ExCollege course gives students the opportunity to be young philanthropists
$20,000 grant disbursed by student board
Published: Monday, March 5, 2012
Updated: Monday, March 5, 2012 07:03
Promoting active citizenship is often cited as one of the major assets of a Tufts education. But few courses provide students with the immediate knowledge and the financial resources to be active citizens in the surrounding communities. The Experimental College course "Experimenting with Philanthropy" breaks that mold and gets students involved immediately.
Nancy Lippe, associate director of Boston's Civic Schools initiative, teaches the course, which has attracted about 20 students hoping to take advantage of the unique opportunity to be young philanthropists. Lippe teaches using the Socratic Method, which has students sit in a circle and aims to create a class community.
Each class follows the same general setup. First, the group covers the readings and listens to guest speakers. The second half of the class is for discussion as a "youth board." Composed of the entire group of students, the board is charged with deciding how to divide and donate a $20,000 grant at the end of the semester among various nonprofit organizations. Two local foundations, Highland Street Foundation and the Learning by Giving Foundation, fund the grant.
As part of their preparation for the final decision, the students recently spent two classes creating a mission statement.
"They have to decide as a unit and function as a board," Lippe said. "They also have to design their own group community service project. This will help them see what makes a successful nonprofit. Once they design their own grant criteria, they can evaluate other nonprofits."
Later in the semester, Lippe will divide the class into groups based on the Medford, Somerville and Chinatown areas.
"Each team will focus on an area and become familiar with the community to share with the class," Lippe said. "They must become familiar with what each community needs."
Thus far the group has tried to familiarize themselves with a seemingly overwhelming number of nonprofits. In addition, the students have analyzed the concept of a nonprofit and studied nonprofit management and the impact of philanthropy and trends in the nonprofit sector, among other things, Lippe said.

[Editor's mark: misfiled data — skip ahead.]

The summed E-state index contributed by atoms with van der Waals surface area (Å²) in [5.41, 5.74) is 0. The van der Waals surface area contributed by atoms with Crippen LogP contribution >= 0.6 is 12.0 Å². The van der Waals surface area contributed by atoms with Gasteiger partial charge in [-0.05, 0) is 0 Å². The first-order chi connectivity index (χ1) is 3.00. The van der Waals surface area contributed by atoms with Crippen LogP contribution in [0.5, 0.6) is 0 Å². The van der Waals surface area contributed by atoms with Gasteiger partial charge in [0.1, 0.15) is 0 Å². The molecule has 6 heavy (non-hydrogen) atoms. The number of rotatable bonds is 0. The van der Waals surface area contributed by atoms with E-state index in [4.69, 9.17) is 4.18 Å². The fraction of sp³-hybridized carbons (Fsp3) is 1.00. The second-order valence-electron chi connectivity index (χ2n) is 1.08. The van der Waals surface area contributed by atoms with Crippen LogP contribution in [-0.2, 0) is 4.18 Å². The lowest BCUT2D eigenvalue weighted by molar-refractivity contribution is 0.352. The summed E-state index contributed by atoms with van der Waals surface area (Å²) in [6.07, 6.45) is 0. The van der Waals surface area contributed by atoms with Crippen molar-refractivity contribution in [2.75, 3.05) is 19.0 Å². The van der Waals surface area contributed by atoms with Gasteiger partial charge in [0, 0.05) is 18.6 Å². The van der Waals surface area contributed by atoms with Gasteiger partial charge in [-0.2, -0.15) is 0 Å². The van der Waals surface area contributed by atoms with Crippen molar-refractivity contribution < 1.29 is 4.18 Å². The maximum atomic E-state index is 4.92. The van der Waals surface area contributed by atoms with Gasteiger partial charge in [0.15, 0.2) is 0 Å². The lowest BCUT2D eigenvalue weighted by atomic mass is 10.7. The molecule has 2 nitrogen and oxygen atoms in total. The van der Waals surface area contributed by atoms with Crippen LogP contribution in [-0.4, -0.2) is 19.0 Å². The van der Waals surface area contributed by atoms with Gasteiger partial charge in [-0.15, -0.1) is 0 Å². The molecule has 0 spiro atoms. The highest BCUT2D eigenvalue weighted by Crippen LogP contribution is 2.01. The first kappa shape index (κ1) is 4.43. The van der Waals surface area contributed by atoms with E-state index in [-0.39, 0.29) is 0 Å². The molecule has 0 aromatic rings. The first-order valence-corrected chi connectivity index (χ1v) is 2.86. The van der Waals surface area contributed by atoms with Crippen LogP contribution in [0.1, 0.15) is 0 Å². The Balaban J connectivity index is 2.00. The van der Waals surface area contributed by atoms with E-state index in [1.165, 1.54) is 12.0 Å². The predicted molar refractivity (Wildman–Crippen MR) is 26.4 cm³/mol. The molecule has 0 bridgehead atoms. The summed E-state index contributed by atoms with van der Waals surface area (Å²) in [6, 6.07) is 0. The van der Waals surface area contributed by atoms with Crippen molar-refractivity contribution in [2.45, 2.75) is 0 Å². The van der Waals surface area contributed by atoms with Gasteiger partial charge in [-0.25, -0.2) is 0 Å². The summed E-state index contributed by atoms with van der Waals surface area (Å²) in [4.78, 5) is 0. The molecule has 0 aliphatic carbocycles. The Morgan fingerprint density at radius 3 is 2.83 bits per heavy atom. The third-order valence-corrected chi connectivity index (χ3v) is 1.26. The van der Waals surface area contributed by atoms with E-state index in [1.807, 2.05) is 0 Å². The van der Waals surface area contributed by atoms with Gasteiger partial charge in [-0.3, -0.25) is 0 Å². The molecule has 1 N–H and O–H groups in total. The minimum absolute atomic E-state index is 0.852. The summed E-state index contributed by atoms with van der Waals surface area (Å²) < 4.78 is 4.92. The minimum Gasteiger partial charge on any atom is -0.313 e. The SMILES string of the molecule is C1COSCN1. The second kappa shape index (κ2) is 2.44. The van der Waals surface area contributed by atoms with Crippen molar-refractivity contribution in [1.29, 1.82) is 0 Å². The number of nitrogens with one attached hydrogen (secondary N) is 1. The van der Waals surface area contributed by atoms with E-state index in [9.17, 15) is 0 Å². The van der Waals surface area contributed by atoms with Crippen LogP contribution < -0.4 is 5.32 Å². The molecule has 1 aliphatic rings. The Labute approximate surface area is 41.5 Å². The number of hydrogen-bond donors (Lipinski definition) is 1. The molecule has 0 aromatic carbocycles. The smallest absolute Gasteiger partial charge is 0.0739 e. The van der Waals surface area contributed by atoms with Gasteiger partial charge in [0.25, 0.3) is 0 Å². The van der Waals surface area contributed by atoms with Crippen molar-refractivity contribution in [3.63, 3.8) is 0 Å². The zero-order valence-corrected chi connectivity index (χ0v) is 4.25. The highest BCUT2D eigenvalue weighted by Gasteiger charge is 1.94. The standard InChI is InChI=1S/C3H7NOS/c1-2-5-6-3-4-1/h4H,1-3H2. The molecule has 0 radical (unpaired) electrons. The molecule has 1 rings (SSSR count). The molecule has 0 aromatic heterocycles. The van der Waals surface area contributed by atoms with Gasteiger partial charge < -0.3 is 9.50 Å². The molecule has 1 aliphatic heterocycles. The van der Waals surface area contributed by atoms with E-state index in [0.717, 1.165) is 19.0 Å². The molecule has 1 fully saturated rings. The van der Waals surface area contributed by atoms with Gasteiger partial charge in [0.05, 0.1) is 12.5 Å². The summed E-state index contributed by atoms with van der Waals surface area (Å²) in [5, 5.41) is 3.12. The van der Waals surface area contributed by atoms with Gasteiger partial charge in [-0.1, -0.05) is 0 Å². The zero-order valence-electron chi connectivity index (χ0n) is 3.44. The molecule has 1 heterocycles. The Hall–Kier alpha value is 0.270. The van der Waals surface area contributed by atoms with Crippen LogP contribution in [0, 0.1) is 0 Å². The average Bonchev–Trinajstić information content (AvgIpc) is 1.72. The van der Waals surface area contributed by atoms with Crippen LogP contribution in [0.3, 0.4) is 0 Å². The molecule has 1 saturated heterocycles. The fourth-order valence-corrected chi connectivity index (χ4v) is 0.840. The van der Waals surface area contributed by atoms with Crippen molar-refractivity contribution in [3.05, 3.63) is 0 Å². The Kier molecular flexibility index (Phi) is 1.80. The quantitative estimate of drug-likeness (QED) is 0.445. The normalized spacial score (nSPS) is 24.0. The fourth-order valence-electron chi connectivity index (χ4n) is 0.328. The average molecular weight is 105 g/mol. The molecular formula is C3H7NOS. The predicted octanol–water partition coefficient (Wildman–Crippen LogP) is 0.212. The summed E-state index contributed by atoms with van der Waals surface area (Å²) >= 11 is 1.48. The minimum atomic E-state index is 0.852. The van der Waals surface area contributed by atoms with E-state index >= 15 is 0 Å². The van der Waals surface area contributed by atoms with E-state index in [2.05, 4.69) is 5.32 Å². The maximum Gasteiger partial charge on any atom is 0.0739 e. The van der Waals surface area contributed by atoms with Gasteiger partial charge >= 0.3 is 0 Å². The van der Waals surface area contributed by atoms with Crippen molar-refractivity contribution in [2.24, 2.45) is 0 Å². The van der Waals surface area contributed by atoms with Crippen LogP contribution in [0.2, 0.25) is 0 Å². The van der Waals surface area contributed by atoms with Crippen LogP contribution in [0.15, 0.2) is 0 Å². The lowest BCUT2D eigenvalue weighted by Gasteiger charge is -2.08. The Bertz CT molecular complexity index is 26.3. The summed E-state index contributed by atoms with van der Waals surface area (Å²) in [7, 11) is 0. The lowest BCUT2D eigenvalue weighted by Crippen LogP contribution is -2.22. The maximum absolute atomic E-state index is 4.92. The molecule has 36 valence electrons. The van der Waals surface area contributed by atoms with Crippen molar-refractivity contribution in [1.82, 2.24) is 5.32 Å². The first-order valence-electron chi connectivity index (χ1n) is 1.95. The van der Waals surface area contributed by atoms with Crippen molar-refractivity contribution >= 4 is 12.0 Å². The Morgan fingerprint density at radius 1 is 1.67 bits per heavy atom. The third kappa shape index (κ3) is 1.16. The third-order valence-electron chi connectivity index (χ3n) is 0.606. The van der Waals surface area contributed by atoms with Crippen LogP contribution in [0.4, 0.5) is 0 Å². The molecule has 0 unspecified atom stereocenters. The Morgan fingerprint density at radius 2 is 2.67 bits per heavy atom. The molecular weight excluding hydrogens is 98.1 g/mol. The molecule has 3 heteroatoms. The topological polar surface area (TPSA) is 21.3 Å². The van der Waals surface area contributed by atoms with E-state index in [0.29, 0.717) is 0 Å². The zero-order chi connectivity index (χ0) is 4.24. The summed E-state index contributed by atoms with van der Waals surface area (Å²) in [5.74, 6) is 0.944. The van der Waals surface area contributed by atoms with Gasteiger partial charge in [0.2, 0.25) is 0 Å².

"Nonprofit organizations are businesses that operate for a social benefit," she said. "They are privately run but publically funded."
According to Lippe, a normal grant is about $1000 to $2000 per nonprofit, but she added that the class could decide to donate up to $10,000 to one nonprofit if they saw fit.
Lippe believes that by the end of the semester, students will have the necessary tools to make this kind of decision.
"The course gives the students the context of being philanthropists," Lippe said. "Part of their job is to figure out who they are as philanthropists. For example, are they catalytic grant makers or strategic grant makers?"
Although all of the students are currently involved in nonprofits to some extent, or at least have been in the past, there are no prerequisites for taking the course.
"Everyone's welcome," Lippe said, "as long as they are interested."
Students in the class have various nonprofit interests, ranging from music education to helping the homeless to doing work internationally.
"I would want to do something that is immediate," junior Arlen Weiner said. "[I'd want to work with] a nonprofit that would directly address the needs of women in the community and break down gender binaries."
In contrast, sophomore Lia Weintraub said she hopes to "start a nonprofit that is kind of a resource for other nonprofits, where people can come and share ideas or create connections."
Although the course has been taught at Tufts for five years, Lippe is a first time teacher at the university and has experience with high school and family philanthropy. She hopes that bonding in the group will facilitate and ease the discussions. To that end, she aims to create an open environment.
"We have a lot of fun," Lippe said.
Weiner said she looks forward to the class every week and would recommend it. Sophomore Eliza Deissler agreed and also expressed her satisfaction with Lippe's teaching style.
"[Lippe] truly gives us the reigns," Deissler said. "It's not exactly a class as much as it's a group of people coming together and working together."
The course is especially helpful to those who want to pursue a career in the nonprofit sector.
"As a Peace and Justice Studies major, I've grown to value social justice and community service," Weiner said. "I figured this class would give me the tools to run an effective nonprofit and also to understand the foundation of it."
Weiner was surprised to learn the complexity of the whole system of philanthropy.
"There are so many foundations and so many different kinds of philanthropies," she said. "Also, there are so many issues, from addressing the immediate needs of people, to teaching people skills to take care of themselves, to empowering people to help others."